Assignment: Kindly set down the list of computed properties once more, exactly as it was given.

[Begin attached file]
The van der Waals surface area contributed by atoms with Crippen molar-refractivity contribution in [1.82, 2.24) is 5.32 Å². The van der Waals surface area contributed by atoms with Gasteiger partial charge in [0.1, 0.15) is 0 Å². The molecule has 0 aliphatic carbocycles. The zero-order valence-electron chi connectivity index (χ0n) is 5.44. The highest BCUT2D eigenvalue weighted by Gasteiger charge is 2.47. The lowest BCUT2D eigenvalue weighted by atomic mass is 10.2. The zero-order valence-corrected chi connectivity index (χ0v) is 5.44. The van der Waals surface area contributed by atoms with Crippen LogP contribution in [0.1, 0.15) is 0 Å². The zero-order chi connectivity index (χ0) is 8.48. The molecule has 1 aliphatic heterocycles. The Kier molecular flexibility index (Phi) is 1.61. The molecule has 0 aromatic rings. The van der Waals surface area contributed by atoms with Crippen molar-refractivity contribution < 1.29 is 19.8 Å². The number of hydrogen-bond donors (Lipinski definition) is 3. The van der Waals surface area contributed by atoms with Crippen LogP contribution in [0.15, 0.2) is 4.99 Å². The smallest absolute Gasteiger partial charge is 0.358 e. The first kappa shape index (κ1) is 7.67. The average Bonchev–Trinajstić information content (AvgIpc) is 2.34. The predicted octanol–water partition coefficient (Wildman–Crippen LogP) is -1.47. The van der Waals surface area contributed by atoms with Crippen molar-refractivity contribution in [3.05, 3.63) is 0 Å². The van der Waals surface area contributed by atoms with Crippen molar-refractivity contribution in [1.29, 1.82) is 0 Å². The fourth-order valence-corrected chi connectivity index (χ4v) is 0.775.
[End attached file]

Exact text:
The van der Waals surface area contributed by atoms with Crippen molar-refractivity contribution in [1.82, 2.24) is 5.32 Å². The van der Waals surface area contributed by atoms with Gasteiger partial charge in [0.1, 0.15) is 0 Å². The molecule has 0 aliphatic carbocycles. The zero-order valence-electron chi connectivity index (χ0n) is 5.44. The highest BCUT2D eigenvalue weighted by Gasteiger charge is 2.47. The lowest BCUT2D eigenvalue weighted by atomic mass is 10.2. The zero-order valence-corrected chi connectivity index (χ0v) is 5.44. The van der Waals surface area contributed by atoms with Crippen LogP contribution in [0.1, 0.15) is 0 Å². The zero-order chi connectivity index (χ0) is 8.48. The molecule has 1 aliphatic heterocycles. The Kier molecular flexibility index (Phi) is 1.61. The molecule has 0 aromatic rings. The van der Waals surface area contributed by atoms with Crippen molar-refractivity contribution < 1.29 is 19.8 Å². The number of hydrogen-bond donors (Lipinski definition) is 3. The van der Waals surface area contributed by atoms with Crippen LogP contribution in [0.15, 0.2) is 4.99 Å². The smallest absolute Gasteiger partial charge is 0.358 e. The first kappa shape index (κ1) is 7.67. The average Bonchev–Trinajstić information content (AvgIpc) is 2.34. The predicted octanol–water partition coefficient (Wildman–Crippen LogP) is -1.47. The van der Waals surface area contributed by atoms with Crippen molar-refractivity contribution in [3.05, 3.63) is 0 Å². The van der Waals surface area contributed by atoms with Crippen molar-refractivity contribution in [1.29, 1.82) is 0 Å². The fourth-order valence-corrected chi connectivity index (χ4v) is 0.775.